John Atkinson Grimshaw's Famous Artworks
“Dulce Domum,” 1855
“Dame Autumn has a Mournful Face,” 1871
“The Heron’s Haunt,” 1874
“Nightfall on the Thames,” 1880
“On Hampstead Hill,” 1881
“Battersea Bridge,” 1885
John Atkinson Grimshaw was an artist in the Victorian era, well known for his nocturnal cityscapes and landscapes. Most of his later works
were signed Atkinson Grimshaw, though he also used “J.A.G.,”“J.A. Grimshaw,” and his full name.
John Atkinson Grimshaw's Early Life
Atkinson Grimshaw was born in Leeds on September 6, 1836. He was employed with the Great Northern Railway as a clerk. At this time, he also started painting, and in 1861, gave up his job to start painting full time. His first exhibition was held in 1862 with the support of the Leeds Philosophical and Literary Society. He was deeply influenced by John Ruskin and the technique of John William Inchbold in his early work, which primarily included scenes of nature—paintings of birds, fruit, and blossoms. Another influence was the new technology of photography, which at the time was gaining popularity.
John Atkinson Grimshaw's Career
By 1865 though, Grimshaw abandoned his early style and began experimenting with cityscapes, particularly night scenes, in which he could play with the effects of moonlight and shadow. The Pre-Raphaelites had a significant impact on his work. He attempted, as per their style, to be true to the color, lighting, and other details of his subjects. His paintings were therefore strikingly atmospheric and filled with natural lighting, and sharp in focus.
Grimshaw rarely showed his work
at the Royal Academy, painting mainly for private patrons. Achieving early success in the early 1870s, he could keep two homes: his primary residence, Knostrop Old Hall in Leeds, and one near Scarborough, which he called the “Castle by the Sea.” However, by 1879, after a serious financial setback, he gave up the Scarborough home. It was in the 1880s that he rented a studio in Chelsea, London, leaving his family in Knostrop. James Abbot McNeill Whistler, who had a studio close to Grimshaw’s and was himself known for his paintings of nocturnal scenes, acknowledged the latter’s mastery over his craft. While depicting towns and cities by the night, he chose to highlight beauty and mystery, focusing on gas lamps and wet streets, leaving out aspects like dirt, which were also a prominent part of industrial towns. In any case, his paintings often managed to convey a sense of the atmosphere, the damp air, and moisture, so realistically painted were they.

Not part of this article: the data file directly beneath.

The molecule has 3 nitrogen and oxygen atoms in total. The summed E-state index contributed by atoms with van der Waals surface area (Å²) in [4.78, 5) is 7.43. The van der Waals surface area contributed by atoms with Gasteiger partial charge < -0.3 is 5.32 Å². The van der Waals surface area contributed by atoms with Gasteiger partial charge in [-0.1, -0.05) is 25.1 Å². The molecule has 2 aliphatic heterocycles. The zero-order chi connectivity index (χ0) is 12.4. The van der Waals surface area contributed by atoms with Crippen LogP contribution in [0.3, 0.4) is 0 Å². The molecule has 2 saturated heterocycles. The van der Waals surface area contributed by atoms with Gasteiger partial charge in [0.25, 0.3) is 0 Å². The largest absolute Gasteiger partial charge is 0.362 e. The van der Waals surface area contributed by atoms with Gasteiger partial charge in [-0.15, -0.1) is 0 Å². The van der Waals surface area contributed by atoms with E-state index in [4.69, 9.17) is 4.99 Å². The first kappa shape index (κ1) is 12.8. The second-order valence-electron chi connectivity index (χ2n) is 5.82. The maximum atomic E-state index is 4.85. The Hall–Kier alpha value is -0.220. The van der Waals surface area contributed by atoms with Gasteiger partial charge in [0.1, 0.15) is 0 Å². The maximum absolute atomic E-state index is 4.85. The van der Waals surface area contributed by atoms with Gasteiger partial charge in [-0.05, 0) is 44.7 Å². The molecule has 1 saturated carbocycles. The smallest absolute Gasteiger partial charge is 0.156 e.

Though Grimshaw is best known for these atmospherics-laden paintings, he also produced cityscapes, portraits, and interiors, as well as neo-classical subjects.
John Atkinson Grimshaw's Later Life and Legacy
Grimshaw suffered from tuberculosis and died on October 13, 1893. He was 57, and unlike many other artists of his time, he did not leave behind much material in terms of writings and records for scholars to study his life by.
Grimshaw had several children of whom four — Arthur E. Grimshaw, Louis H. Grimshaw, Wilfred Grimshaw, and Elaine Grimshaw — became artists. You can buy John Atkinson Grimshaw's artworks online.
John Atkinson Grimshaw's Exhibitions
1862 - Leeds Philosophical and Literary Society
1862 - Museums/Collections
1979 - Leeds City Art Gallery
2011 - Mercer Art Gallery, Harrogate
John Atkinson Grimshaw's Museums/Collections
Tate Gallery, London
Ashmolean Museum at the University of Oxford
Harris Museum and Art Gallery, Preston
City of Gloucester Collections
Thyssen-Bornemisza Museum, Madrid
“Atkinson Grimshaw,” by Alexander Robertson
“142 Color Paintings of John Atkinson Grimshaw – British Romantic Landscape Painter,” by Jacek Michalak
“John Atkinson Grimshaw,” by Nancy Davis